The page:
WebReady security vulnerability reveals complexity of modern software engineering

We gained an insight into the complexity of modern software engineering and the tangled web of connections between major IT companies when Microsoft announced details of a new security vulnerability that affects Exchange 2007, Exchange 2010, and SharePoint 2010.

The problem occurs in the WebReady component, which was first seen in Outlook Web App (OWA) in Exchange 2007 as a way for users to be able to view documents in common file formats such as Word through a browser window without having to fire up the underlying application. SharePoint’s problem occurs in the FAST indexing service, but we’ll leave that to one side for now.

Behind the scenes, Exchange’s WebReady component relies on a worker process called TransCodingService.exe, which runs on the Exchange Client Access Server (CAS) that services the user connection. TransCodingService.exe depends on a software library called “Oracle Outside In” that Microsoft licensed from Oracle to deliver the viewing capabilities and it is in this library that Oracle discovered a vulnerability that caused the problem to arise. I’m not quite sure why Microsoft felt it necessary to buy in the software license from Oracle, especially when Microsoft has a certain expertise in file formats that you wouldn’t automatically attribute to Oracle, but I’m sure that it was a case that buying a license was the most expedient course to gain the functionality.

For now, the solution is to disable the WebReady feature on CAS servers. Microsoft recommends disabling the feature on all CAS servers, an approach that fixes the problem at the expense of removing some user functionality. You might consider such an approach to be a tad extreme, but a potential attacker might exploit the now-discovered weakness by encouraging a user to view an infected document (probably sent as a message attachment) with OWA after connecting to an internally-facing CAS. Remember that if you have an OWA policy that explicitly enables WebReady viewing and have assigned it to any mailboxes, you will have to disable WebReady in the policies to make sure that users don't gain access to the feature via policy. For example, this command disables WebReady viewing for mailboxes that are assigned the "Executive Users" mailbox policy:

Set-OWAMailboxPolicy identity "Executive Users"                                                                                                                         -WebReadyDocumentViewingOnPublicComputersEnabled:$False                                                                               -WebReadyDocumentViewingOnPrivateComputersEnabled:$False

As in all instances to do with security, you have to balance the potential risk of penetration and exploitation against the effect of applying a fix that removes user functionality. Of course, it’s entirely possible that no one cares about WebReady because it’s never used and so no one will miss it if you remove the feature from all servers.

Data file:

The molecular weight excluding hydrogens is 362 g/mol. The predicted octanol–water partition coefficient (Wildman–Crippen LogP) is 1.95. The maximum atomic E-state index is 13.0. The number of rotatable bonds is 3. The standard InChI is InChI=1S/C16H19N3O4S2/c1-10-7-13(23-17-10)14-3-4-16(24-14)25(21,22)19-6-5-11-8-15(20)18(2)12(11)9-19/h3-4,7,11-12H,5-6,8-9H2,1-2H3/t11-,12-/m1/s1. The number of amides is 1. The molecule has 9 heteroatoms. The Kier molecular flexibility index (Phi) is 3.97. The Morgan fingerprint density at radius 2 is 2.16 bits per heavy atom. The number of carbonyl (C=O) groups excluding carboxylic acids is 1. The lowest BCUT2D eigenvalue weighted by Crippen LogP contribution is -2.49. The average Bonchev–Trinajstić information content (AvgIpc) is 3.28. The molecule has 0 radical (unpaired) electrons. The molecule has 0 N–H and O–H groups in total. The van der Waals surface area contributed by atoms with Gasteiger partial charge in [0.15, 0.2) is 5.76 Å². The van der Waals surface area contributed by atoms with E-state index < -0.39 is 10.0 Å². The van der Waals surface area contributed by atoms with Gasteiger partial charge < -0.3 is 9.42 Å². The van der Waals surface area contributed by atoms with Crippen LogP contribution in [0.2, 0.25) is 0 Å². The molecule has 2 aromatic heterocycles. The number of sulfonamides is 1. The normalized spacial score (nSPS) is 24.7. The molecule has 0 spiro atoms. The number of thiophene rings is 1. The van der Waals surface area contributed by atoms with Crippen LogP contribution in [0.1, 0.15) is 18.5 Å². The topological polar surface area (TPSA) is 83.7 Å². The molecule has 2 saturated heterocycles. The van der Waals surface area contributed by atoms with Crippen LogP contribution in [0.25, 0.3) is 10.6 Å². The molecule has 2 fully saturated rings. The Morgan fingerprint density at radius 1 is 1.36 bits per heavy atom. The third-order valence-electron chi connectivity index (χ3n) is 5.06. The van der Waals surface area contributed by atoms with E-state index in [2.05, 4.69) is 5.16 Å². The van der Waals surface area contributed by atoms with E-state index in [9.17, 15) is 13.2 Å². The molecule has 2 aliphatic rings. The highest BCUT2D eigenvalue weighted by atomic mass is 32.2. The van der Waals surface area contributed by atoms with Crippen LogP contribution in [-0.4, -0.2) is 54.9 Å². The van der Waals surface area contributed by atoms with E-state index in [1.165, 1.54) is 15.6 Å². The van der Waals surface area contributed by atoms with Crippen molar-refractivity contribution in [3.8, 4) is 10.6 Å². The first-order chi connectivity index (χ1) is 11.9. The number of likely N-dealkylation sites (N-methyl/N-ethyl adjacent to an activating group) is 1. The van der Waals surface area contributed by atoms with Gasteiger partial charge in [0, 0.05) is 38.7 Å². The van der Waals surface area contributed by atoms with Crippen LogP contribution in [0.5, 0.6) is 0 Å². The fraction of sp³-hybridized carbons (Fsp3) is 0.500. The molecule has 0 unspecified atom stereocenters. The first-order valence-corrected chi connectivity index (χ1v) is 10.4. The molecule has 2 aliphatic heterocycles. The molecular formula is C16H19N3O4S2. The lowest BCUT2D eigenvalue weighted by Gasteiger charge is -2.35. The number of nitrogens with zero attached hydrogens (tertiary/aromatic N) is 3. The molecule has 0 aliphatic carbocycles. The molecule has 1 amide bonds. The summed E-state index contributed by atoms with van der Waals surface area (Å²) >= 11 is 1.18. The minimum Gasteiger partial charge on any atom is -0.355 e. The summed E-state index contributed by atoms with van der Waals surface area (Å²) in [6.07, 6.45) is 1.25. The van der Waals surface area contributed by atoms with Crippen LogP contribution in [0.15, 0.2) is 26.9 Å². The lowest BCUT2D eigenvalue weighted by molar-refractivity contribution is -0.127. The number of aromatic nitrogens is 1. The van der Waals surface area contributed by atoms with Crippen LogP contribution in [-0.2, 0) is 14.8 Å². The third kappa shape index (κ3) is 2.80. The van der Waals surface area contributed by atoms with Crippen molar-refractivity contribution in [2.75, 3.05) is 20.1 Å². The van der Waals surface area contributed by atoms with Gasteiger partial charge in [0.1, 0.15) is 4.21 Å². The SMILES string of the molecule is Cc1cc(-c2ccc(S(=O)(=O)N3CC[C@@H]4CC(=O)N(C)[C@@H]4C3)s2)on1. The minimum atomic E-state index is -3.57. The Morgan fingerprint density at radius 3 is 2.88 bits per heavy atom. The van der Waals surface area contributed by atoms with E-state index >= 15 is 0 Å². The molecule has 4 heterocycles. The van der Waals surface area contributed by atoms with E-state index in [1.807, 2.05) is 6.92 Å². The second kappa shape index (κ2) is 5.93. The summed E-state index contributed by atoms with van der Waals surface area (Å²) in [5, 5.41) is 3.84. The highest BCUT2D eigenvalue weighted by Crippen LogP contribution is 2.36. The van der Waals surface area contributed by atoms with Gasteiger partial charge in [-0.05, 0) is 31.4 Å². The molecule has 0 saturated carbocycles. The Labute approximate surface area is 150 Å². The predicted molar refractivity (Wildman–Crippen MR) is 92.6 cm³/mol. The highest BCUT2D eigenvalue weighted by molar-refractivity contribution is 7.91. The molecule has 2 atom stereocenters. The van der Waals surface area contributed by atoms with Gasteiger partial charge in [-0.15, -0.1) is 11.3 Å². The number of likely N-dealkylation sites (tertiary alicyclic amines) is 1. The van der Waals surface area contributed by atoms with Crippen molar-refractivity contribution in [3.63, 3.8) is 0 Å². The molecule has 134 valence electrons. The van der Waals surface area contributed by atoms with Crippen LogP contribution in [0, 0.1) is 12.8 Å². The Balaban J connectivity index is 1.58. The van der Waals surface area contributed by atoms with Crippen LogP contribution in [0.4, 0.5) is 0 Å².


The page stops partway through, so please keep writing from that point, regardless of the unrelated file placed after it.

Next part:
Because of the potential knock-on effect on users, it’s really a business decision whether you should disable WebReady on external-facing CAS servers (definitely a good thing to do) or all CAS servers (absolutely the safest thing to do). Before making the call, it would be a good idea to discuss the problem with your company’s IT security team to ensure that all parties are on board with the eventual fix. Keep in mind that Microsoft hasn’t indicated if or when they will provide updated WebReady code that removes the vulnerability, probably because Oracle hasn’t yet notified them of a date for an updated software library.

Users of Exchange Online in Office 365 don’t need to worry about the problem as Exchange Online uses the online versions of Microsoft’s Office applications to view common file formats.

According to Microsoft, the problem doesn't afflict Exchange 2013 Preview because they haven’t yet provided WebReady functionality in this release. Exchange 2013 does use the FAST indexing service to replace the Exchange 2010 content-indexing service to keep track of mailbox database contents, including public folders for the first time (but only the modern public folders that have been moved to Exchange 2013 mailbox databases). Using a common indexing engine across multiple products makes eminent sense and I view it as a good thing to see Exchange and SharePoint use FAST.

In passing, I note that there’s been some reports from people using the Exchange 2013 Preview that they’ve observed the “noderunner” processes to use a lot of memory – or at least more than expected. These are the FAST indexing processes that perform tasks like content indexing, handling client queries, administration, and so on. At this stage it’s reasonable to expect that Microsoft has some work to do to tune Exchange 2013 before its final release, so I’m not too worried about reports about performance or memory usage. The same issues have surfaced in every beta test of Exchange since its original release. In any case, given that we’ve all become hooked on using queries to locate messages in ever-swelling mailboxes, isn’t it reasonable that the search processes should need a lot of memory to service these requests? Seems logical to me.

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Update August 14: Microsoft has fixed the WebReady bug in Exchange 2010 SP2 RU4 and Exchange 2007 SP3 RU8. Make sure that you read my post about the change in MFA processing implemented in RU4 before you deploy this update. 

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Tony Redmond

Tony Redmond is a senior contributing editor for Windows IT Pro and the author of Microsoft Exchange Server 2010 Inside Out (Microsoft Press) and Microsoft Exchange Server 2013 Inside Out: Mailbox...
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